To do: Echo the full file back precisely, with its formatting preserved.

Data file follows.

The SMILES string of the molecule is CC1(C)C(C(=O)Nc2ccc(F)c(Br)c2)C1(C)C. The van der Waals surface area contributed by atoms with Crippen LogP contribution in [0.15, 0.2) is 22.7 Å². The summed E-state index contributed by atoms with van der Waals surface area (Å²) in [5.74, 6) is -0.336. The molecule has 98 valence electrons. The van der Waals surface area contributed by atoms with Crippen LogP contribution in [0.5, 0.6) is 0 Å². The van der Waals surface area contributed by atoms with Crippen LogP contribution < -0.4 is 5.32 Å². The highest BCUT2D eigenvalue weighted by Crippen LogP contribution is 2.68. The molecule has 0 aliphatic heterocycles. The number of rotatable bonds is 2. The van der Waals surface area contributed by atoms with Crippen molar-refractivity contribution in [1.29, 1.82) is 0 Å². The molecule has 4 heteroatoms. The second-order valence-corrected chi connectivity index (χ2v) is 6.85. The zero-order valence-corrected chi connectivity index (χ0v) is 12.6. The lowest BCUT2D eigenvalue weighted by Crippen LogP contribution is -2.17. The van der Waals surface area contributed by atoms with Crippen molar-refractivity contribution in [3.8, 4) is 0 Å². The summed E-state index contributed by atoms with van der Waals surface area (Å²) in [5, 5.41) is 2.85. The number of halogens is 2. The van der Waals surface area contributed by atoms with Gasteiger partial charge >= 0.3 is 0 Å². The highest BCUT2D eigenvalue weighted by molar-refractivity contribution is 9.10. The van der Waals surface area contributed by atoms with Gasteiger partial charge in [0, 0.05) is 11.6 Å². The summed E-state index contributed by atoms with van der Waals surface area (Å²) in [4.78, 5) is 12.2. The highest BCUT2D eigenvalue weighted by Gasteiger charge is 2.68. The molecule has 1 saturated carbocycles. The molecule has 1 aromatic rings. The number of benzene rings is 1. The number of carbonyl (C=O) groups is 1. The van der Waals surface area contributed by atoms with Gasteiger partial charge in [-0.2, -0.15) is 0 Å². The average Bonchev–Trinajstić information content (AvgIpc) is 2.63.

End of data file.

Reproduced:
The SMILES string of the molecule is CC1(C)C(C(=O)Nc2ccc(F)c(Br)c2)C1(C)C. The van der Waals surface area contributed by atoms with Crippen LogP contribution in [0.15, 0.2) is 22.7 Å². The summed E-state index contributed by atoms with van der Waals surface area (Å²) in [5.74, 6) is -0.336. The molecule has 98 valence electrons. The van der Waals surface area contributed by atoms with Crippen LogP contribution in [0.5, 0.6) is 0 Å². The van der Waals surface area contributed by atoms with Crippen LogP contribution < -0.4 is 5.32 Å². The highest BCUT2D eigenvalue weighted by Crippen LogP contribution is 2.68. The molecule has 0 aliphatic heterocycles. The number of rotatable bonds is 2. The van der Waals surface area contributed by atoms with Crippen molar-refractivity contribution in [1.29, 1.82) is 0 Å². The molecule has 4 heteroatoms. The second-order valence-corrected chi connectivity index (χ2v) is 6.85. The zero-order valence-corrected chi connectivity index (χ0v) is 12.6. The lowest BCUT2D eigenvalue weighted by Crippen LogP contribution is -2.17. The van der Waals surface area contributed by atoms with Crippen molar-refractivity contribution in [3.8, 4) is 0 Å². The summed E-state index contributed by atoms with van der Waals surface area (Å²) in [5, 5.41) is 2.85. The number of halogens is 2. The van der Waals surface area contributed by atoms with Gasteiger partial charge >= 0.3 is 0 Å². The highest BCUT2D eigenvalue weighted by molar-refractivity contribution is 9.10. The van der Waals surface area contributed by atoms with Gasteiger partial charge in [0, 0.05) is 11.6 Å². The summed E-state index contributed by atoms with van der Waals surface area (Å²) in [4.78, 5) is 12.2. The highest BCUT2D eigenvalue weighted by Gasteiger charge is 2.68. The molecule has 1 saturated carbocycles. The molecule has 1 aromatic rings. The number of benzene rings is 1. The number of carbonyl (C=O) groups is 1. The van der Waals surface area contributed by atoms with Gasteiger partial charge in [-0.2, -0.15) is 0 Å². The average Bonchev–Trinajstić information content (AvgIpc) is 2.63.